What Your Patients are Hearing

Achieving recovery not a one-size-fits-all proposition


The experience of recovering from addiction can look different in different people, according to a Washington Post article. Some patients hit “rock bottom” and are able to climb back after connecting with a therapist. Others maintain sobriety by working with sponsors through 12-step programs. Still others are able to attain sobriety and maintain it by carefully vetting social invitations and bypassing situations in which drugs or lots of alcohol are involved. Medications that manage cravings are another intervention used by some of the 22 million Americans reportedly in recovery from drugs and alcohol. A major milestone for those seeking recovery is reaching the 3- to 5-year mark, said Robert D. Ashford, MSW, of the Substance Use Disorders Institute at the University of Pennsylvania, Philadelphia. “That benchmark can signal a reduced risk of returning to substance use because the person with addiction has had the time to develop effective coping skills, social connections, and a renewed sense of self.” The Washington Post.

University life can be rewarding, but stress is a reality – and for some, that stress can either exacerbate or trigger mental health challenges. More universities have recognized the mental toll that campus life can exact and have put supports in place. At the University of California, Los Angeles, Internet-based screenings and online mental health treatment are offered with one-on-one personal contact with “resilience peers.” The latter are not licensed counselors, but they are trained to listen and provide an outlet for stressed students. The online help teaches skills that are useful in combating anxiety and depression. The goal is to help as many students as fast as possible. “This program fundamentally changed who I am and how I approach my life,” said UCLA student Nivi Ahlawat. “I may not remember the structures of all the intermediates of the glycolysis pathway I learned in biochemistry class. But I’ll remember what I’ve learned about active listening, motivational interviewing, and mindfulness intervention for the rest of my life.” Meanwhile, Kent (Ohio) State University has provided mental health training to more than 700 students, faculty, and staff. And at Jefferson Community College in Watertown, N.Y., mental health help includes a “wraparound” model that provides aid to economically disadvantaged students whose stress includes putting food on the table for their children. The New York Times.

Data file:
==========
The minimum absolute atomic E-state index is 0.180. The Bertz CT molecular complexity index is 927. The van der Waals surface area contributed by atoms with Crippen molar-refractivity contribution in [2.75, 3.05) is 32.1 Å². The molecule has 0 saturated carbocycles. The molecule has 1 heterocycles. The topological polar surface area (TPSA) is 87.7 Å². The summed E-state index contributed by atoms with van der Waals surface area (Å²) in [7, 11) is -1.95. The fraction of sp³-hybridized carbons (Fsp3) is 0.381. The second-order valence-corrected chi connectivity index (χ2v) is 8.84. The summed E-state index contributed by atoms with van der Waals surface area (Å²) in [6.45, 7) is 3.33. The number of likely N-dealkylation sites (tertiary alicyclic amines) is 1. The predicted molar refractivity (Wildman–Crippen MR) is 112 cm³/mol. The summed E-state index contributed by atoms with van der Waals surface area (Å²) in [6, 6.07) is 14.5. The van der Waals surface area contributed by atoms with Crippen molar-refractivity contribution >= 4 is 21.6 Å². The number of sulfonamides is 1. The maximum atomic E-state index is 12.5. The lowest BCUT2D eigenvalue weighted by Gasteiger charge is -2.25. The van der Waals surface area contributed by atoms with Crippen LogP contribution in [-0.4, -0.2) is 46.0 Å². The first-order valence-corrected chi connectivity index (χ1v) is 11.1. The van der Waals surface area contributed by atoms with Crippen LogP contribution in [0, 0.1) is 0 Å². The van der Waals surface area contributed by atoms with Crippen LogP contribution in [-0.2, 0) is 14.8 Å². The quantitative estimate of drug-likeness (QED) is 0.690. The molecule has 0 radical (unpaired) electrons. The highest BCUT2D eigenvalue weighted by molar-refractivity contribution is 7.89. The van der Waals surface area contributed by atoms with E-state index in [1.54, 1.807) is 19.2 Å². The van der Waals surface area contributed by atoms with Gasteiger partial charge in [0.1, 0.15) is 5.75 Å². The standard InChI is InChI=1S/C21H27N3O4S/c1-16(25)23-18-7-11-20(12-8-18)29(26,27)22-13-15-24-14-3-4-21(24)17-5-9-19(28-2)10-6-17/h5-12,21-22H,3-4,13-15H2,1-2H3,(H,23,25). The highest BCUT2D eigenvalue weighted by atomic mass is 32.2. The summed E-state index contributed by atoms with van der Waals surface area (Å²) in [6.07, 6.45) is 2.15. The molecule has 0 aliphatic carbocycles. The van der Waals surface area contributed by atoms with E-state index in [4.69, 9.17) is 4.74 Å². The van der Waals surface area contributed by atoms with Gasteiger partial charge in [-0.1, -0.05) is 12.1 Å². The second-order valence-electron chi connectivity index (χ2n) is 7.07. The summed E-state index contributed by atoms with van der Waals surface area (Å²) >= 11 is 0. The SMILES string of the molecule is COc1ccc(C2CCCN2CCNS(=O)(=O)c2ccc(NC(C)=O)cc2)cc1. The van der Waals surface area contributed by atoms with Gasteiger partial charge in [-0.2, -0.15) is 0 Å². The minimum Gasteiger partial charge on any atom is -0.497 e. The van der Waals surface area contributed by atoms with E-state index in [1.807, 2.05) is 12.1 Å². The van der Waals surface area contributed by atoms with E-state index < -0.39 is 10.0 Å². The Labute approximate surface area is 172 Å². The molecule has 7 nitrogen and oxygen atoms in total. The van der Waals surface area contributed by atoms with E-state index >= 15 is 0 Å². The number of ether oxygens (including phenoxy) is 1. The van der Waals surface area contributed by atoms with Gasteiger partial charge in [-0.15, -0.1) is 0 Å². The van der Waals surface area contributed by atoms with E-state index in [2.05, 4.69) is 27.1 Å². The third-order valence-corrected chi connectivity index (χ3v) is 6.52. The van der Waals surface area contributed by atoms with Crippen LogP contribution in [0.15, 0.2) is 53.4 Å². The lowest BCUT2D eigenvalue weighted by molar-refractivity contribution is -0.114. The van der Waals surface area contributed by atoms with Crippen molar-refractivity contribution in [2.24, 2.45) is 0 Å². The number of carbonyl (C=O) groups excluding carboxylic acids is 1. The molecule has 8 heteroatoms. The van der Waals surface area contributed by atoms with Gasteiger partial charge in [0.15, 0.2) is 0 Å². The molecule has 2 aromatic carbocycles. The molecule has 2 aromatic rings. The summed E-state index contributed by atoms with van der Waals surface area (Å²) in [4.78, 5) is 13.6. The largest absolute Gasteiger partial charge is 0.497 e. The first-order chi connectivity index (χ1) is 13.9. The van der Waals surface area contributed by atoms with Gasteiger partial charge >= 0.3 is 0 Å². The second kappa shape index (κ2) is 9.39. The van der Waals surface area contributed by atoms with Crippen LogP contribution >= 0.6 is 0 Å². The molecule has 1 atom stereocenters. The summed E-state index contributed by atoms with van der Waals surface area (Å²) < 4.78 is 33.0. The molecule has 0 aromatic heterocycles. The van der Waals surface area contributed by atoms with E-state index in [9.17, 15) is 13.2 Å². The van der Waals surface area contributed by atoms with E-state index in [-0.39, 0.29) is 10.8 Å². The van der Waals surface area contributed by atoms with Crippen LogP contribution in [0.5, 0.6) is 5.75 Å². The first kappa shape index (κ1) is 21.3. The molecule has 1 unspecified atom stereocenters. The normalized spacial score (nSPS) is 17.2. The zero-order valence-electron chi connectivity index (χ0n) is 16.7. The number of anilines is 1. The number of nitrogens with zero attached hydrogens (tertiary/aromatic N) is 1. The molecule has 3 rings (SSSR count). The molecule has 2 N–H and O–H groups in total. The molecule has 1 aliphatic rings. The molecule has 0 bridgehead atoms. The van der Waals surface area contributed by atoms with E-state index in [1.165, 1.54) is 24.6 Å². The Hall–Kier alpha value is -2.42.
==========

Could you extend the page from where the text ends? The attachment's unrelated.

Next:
Sen. Richard Briggs, MD, has proposed a resolution that seeks to loosen the purses of insurance companies in Tennessee, with the aim of better coverage for those with mental health or substance use issues who are seeking treatment. In introducing the resolution, Dr. Briggs noted that, despite the opioid crisis in his state, there is an “undeniable difference in coverage for mental health and substance abuse services for Tennesseans suffering from substance use disorder or opioid use disorder,” compared with the way other traditional diseases are covered and insured. “Mental illness is an illness just like any other medical illness, and should be treated and reimbursed to physicians in the same manner,” said Dr. Briggs, a heart and lung surgeon who served combat tours in Iraq and Afghanistan. NewsChannel 5 in Nashville.

“When I tell you I moved down to Miami for the weather, I really mean I moved to South Florida to escape my depression,” wrote Minhae Shim Roth. But for some, other factors get in the way. “The problem is that the heat and humidity can be so oppressive that people are forced indoors, negating the positive benefits of the sunshine,” said Daniel E. Jimenez, PhD, an assistant professor of psychiatry and behavioral sciences at the University of Miami. Last year, more than 560,000 Floridians – or 3.5% of the state’s adults – reportedly contemplated suicide, statistics show. Those stats are comparable with those of New York state. One difference, however, is that people in Miami are less willing to talk about mental health challenges, Ms. Roth suggested. “It’s easy to believe living in the Magic City is like a booze-, drug-, and fun-filled party that never stops. This pervasive hedonistic reputation makes it unpopular and shameful to admit you’re depressed. Everyone’s having fun, so why aren’t you?” Ms. Roth wrote. Those who seek help face an understaffed and underfunded system where an appointment with a psychiatrist can take months to secure. Help needs to come in other forms, according to Ms. Roth, and include “compassion and empathy, public initiatives aimed at combating the stigma of mental illness, greater accessibility to mental health services, and readily available intervention tools.” Miami New Times.

Seven in 10 U.S. teens see anxiety and depression as major problems among their peers. The concerns cut across gender, racial and socioeconomic lines, according to a survey of 920 teens aged 13-17 years. The major reason for the anxiety and depression is school, with 61% of the respondents feeling pressure to excel academically. Girls were far more likely than boys to say they planned to attend a 4-year college (68% vs. 51%). About half of the teens surveyed viewed drug addiction and alcohol consumption as major problems among people their age. Pew Research Center.

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